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Between growing concerns of the spread of the omicron variant, winter storms throughout the Midwest, and the holiday schedule, airports experienced massive chaos. If you have ever found yourself in the airport around the holidays, you know how overwhelming it can be. The impact is clear, causing 2,600 more flights canceled on Sunday. 

Canceled flights cause mass confusion

On Saturday, a winter storm ripped through the Midwest, making Chicago one of the most challenging destinations for travelers throughout the weekend. Due to weather delays, over a quarter of all flights were canceled.

Denver’s airport also faced significant disruptions. Many people didn’t learn their airlines canceled their connecting flights until they touched down. Then it was chaos to find alternative flights and navigate through baggage claims overrun with stranded and confused travelers. 

In Michigan, the Detroit International Airport Authority said crews worked tirelessly and constantly to remove snow and maintain the airfield. Atlanta’s Airport Authority issued warnings to all travelers to arrive earlier than usual due to the likelihood of delays. An increase in passenger volume also attributed to the warnings. 

And thousands of miles from the closest snowstorms, Hawaiian Airlines cited staffing shortages as a cause for their canceled flights between islands. 

Working to compensate affected travelers

Southwest Airlines said it was working to help customers affected by about 400 flights canceled around the country Sunday, about 11% of its schedule. The Dallas-based airline anticipates even more operational challenges to come as the storm system pushes into the Eastern seaboard.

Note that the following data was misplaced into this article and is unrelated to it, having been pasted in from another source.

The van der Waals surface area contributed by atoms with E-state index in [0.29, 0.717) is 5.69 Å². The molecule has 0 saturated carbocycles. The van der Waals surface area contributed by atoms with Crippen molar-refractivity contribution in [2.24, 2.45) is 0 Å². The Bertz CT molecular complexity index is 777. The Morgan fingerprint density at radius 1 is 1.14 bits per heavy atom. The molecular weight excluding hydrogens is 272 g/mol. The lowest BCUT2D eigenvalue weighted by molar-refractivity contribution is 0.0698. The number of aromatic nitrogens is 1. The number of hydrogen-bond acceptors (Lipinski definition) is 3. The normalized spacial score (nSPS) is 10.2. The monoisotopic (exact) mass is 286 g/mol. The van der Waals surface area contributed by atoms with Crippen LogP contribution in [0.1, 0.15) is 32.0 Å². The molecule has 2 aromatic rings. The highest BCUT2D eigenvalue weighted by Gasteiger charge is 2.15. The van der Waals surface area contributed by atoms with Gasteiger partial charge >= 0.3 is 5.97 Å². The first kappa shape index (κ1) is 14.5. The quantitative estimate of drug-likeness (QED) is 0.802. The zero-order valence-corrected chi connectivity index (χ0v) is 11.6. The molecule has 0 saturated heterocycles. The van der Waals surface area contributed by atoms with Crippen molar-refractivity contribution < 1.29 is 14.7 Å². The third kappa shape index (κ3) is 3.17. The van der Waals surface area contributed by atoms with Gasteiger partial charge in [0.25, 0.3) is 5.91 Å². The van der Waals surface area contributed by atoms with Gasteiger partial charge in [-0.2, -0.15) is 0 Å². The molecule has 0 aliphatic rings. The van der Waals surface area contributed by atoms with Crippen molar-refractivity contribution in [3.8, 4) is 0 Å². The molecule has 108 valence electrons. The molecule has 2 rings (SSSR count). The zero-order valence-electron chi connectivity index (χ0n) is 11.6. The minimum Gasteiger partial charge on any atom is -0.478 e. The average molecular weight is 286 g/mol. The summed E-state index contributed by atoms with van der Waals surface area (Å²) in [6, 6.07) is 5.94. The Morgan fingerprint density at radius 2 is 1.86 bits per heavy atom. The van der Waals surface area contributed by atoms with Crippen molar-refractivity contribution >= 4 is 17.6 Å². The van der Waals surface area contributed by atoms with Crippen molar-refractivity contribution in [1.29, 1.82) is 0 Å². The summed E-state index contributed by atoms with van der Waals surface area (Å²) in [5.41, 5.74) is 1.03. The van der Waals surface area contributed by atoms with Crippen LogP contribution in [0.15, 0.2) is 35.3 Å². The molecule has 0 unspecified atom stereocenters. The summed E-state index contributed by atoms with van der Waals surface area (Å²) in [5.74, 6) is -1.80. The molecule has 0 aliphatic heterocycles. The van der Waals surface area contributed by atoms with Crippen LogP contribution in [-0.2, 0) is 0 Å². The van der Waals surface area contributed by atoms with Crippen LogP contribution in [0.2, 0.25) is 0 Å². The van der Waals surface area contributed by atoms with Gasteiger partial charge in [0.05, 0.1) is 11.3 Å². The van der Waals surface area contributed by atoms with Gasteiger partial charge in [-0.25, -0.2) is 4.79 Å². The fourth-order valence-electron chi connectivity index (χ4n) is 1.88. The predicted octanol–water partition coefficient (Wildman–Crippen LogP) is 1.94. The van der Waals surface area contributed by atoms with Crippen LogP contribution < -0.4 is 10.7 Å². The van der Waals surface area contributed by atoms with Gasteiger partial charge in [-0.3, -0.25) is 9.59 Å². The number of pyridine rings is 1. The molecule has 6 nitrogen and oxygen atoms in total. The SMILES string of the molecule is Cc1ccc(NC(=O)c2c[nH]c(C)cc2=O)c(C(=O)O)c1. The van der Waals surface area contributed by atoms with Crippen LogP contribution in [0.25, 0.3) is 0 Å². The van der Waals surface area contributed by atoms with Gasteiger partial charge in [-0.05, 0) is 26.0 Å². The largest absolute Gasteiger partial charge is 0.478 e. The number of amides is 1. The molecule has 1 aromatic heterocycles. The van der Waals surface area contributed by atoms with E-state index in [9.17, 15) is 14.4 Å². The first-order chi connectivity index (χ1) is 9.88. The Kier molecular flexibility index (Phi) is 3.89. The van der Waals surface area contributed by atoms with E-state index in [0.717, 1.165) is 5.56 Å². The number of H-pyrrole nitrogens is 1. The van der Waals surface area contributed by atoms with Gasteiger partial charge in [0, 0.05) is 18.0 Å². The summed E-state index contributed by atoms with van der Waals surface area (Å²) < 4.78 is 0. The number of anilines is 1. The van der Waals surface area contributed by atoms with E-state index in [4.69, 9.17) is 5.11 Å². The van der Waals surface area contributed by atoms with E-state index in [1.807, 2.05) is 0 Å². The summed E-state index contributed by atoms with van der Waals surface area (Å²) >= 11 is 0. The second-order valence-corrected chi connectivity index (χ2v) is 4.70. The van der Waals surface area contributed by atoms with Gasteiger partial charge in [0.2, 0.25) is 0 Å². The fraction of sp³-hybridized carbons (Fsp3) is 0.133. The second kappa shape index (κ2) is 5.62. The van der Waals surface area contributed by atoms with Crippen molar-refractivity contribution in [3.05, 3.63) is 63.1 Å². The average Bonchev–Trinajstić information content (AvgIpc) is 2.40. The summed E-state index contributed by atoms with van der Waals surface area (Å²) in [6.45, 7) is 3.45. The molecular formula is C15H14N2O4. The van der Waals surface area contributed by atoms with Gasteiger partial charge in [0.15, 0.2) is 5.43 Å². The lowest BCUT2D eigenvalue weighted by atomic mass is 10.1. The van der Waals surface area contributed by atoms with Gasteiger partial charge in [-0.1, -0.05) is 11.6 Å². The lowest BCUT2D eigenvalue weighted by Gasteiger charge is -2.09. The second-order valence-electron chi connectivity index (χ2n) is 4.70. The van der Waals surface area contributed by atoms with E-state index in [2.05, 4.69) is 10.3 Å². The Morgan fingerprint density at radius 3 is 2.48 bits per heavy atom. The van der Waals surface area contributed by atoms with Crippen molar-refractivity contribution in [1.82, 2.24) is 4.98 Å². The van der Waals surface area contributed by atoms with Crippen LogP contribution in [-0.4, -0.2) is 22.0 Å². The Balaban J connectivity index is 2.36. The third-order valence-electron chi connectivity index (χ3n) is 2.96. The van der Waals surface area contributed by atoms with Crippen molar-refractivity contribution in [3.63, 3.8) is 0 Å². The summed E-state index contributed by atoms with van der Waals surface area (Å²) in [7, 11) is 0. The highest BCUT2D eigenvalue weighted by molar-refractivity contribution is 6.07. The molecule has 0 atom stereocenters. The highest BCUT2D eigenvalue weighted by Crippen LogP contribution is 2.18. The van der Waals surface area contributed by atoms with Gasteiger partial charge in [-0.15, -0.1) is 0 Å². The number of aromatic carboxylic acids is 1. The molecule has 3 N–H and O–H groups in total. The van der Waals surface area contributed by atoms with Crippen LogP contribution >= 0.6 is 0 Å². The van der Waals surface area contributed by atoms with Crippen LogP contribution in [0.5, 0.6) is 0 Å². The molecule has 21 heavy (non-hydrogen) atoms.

Airlines have said they are taking steps to reduce cancellations caused by workers affected by the pandemic. United is offering to pay pilots triple or more of their usual wages for picking up open flights through January. A union spokesperson said that Spirit Airlines reached a deal with the Association of Flight Attendants for double pay for cabin crews through Tuesday.

Airlines hope that extra pay and reduced schedules get them through the holiday crush and into January. The seasonal decline could be sharper than expected this year because most business travelers are still grounded.

Mark McKee
Mark McKee
Mark McKee is a Travel Analyst for The Jet Set. He writes about news and events affecting the travel industry.

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